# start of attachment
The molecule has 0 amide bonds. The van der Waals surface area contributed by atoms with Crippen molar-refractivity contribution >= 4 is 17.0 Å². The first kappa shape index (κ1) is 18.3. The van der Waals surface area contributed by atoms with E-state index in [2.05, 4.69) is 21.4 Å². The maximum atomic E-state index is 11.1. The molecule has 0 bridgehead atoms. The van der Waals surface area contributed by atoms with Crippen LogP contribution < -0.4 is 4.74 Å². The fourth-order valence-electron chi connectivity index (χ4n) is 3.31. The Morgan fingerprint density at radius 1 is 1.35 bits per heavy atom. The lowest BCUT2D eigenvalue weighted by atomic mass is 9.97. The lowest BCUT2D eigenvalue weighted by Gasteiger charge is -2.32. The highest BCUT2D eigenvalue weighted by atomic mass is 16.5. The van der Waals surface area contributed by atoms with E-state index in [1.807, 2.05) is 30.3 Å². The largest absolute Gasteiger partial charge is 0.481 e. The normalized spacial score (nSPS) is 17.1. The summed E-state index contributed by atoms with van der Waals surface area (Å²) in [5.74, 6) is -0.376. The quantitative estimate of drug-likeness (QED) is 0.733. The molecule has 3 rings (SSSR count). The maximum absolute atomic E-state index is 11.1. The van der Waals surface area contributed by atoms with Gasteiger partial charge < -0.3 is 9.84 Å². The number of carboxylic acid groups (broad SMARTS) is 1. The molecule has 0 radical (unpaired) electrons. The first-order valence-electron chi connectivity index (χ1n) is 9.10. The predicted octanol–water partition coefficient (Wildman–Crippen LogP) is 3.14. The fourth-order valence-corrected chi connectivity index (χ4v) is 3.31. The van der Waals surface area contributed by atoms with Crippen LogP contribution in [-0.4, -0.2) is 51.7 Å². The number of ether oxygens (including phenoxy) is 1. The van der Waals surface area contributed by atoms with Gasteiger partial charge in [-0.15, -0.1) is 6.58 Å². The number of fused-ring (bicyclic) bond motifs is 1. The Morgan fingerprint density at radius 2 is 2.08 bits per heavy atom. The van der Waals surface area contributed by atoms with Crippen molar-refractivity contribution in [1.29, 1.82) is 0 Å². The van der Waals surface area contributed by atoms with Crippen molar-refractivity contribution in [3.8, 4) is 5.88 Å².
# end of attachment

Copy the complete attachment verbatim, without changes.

The molecule has 0 amide bonds. The van der Waals surface area contributed by atoms with Crippen molar-refractivity contribution >= 4 is 17.0 Å². The first kappa shape index (κ1) is 18.3. The van der Waals surface area contributed by atoms with E-state index in [2.05, 4.69) is 21.4 Å². The maximum atomic E-state index is 11.1. The molecule has 0 bridgehead atoms. The van der Waals surface area contributed by atoms with Crippen LogP contribution < -0.4 is 4.74 Å². The fourth-order valence-electron chi connectivity index (χ4n) is 3.31. The Morgan fingerprint density at radius 1 is 1.35 bits per heavy atom. The lowest BCUT2D eigenvalue weighted by atomic mass is 9.97. The lowest BCUT2D eigenvalue weighted by Gasteiger charge is -2.32. The highest BCUT2D eigenvalue weighted by atomic mass is 16.5. The van der Waals surface area contributed by atoms with E-state index in [1.807, 2.05) is 30.3 Å². The largest absolute Gasteiger partial charge is 0.481 e. The normalized spacial score (nSPS) is 17.1. The summed E-state index contributed by atoms with van der Waals surface area (Å²) in [5.74, 6) is -0.376. The quantitative estimate of drug-likeness (QED) is 0.733. The molecule has 3 rings (SSSR count). The maximum absolute atomic E-state index is 11.1. The van der Waals surface area contributed by atoms with Gasteiger partial charge < -0.3 is 9.84 Å². The number of carboxylic acid groups (broad SMARTS) is 1. The molecule has 0 radical (unpaired) electrons. The first-order valence-electron chi connectivity index (χ1n) is 9.10. The predicted octanol–water partition coefficient (Wildman–Crippen LogP) is 3.14. The fourth-order valence-corrected chi connectivity index (χ4v) is 3.31. The van der Waals surface area contributed by atoms with Crippen LogP contribution in [-0.4, -0.2) is 51.7 Å². The number of ether oxygens (including phenoxy) is 1. The van der Waals surface area contributed by atoms with Gasteiger partial charge in [-0.15, -0.1) is 6.58 Å². The number of fused-ring (bicyclic) bond motifs is 1. The Morgan fingerprint density at radius 2 is 2.08 bits per heavy atom. The van der Waals surface area contributed by atoms with Crippen molar-refractivity contribution in [1.29, 1.82) is 0 Å². The van der Waals surface area contributed by atoms with Crippen molar-refractivity contribution in [3.8, 4) is 5.88 Å².